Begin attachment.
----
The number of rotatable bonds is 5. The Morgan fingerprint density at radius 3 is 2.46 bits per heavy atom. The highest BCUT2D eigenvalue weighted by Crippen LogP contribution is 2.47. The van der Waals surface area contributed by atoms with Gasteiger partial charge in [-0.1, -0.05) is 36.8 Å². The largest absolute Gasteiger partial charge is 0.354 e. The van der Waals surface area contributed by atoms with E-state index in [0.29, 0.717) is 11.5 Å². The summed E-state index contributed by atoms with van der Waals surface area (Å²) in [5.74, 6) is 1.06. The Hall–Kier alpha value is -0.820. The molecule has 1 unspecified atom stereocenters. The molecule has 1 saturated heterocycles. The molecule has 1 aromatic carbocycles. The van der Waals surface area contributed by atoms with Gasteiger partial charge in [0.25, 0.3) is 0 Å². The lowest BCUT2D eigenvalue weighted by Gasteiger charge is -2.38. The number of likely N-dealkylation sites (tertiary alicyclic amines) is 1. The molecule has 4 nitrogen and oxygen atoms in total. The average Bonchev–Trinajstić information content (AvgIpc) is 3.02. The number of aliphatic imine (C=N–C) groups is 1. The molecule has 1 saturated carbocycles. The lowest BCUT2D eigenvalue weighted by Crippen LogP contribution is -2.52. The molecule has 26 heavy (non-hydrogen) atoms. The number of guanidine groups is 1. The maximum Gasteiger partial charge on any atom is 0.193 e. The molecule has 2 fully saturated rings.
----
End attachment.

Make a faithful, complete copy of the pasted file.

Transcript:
The number of rotatable bonds is 5. The Morgan fingerprint density at radius 3 is 2.46 bits per heavy atom. The highest BCUT2D eigenvalue weighted by Crippen LogP contribution is 2.47. The van der Waals surface area contributed by atoms with Gasteiger partial charge in [-0.1, -0.05) is 36.8 Å². The largest absolute Gasteiger partial charge is 0.354 e. The van der Waals surface area contributed by atoms with E-state index in [0.29, 0.717) is 11.5 Å². The summed E-state index contributed by atoms with van der Waals surface area (Å²) in [5.74, 6) is 1.06. The Hall–Kier alpha value is -0.820. The molecule has 1 unspecified atom stereocenters. The molecule has 1 saturated heterocycles. The molecule has 1 aromatic carbocycles. The van der Waals surface area contributed by atoms with Gasteiger partial charge in [0.25, 0.3) is 0 Å². The lowest BCUT2D eigenvalue weighted by Gasteiger charge is -2.38. The number of likely N-dealkylation sites (tertiary alicyclic amines) is 1. The molecule has 4 nitrogen and oxygen atoms in total. The average Bonchev–Trinajstić information content (AvgIpc) is 3.02. The number of aliphatic imine (C=N–C) groups is 1. The molecule has 1 saturated carbocycles. The lowest BCUT2D eigenvalue weighted by Crippen LogP contribution is -2.52. The molecule has 26 heavy (non-hydrogen) atoms. The number of guanidine groups is 1. The maximum Gasteiger partial charge on any atom is 0.193 e. The molecule has 2 fully saturated rings.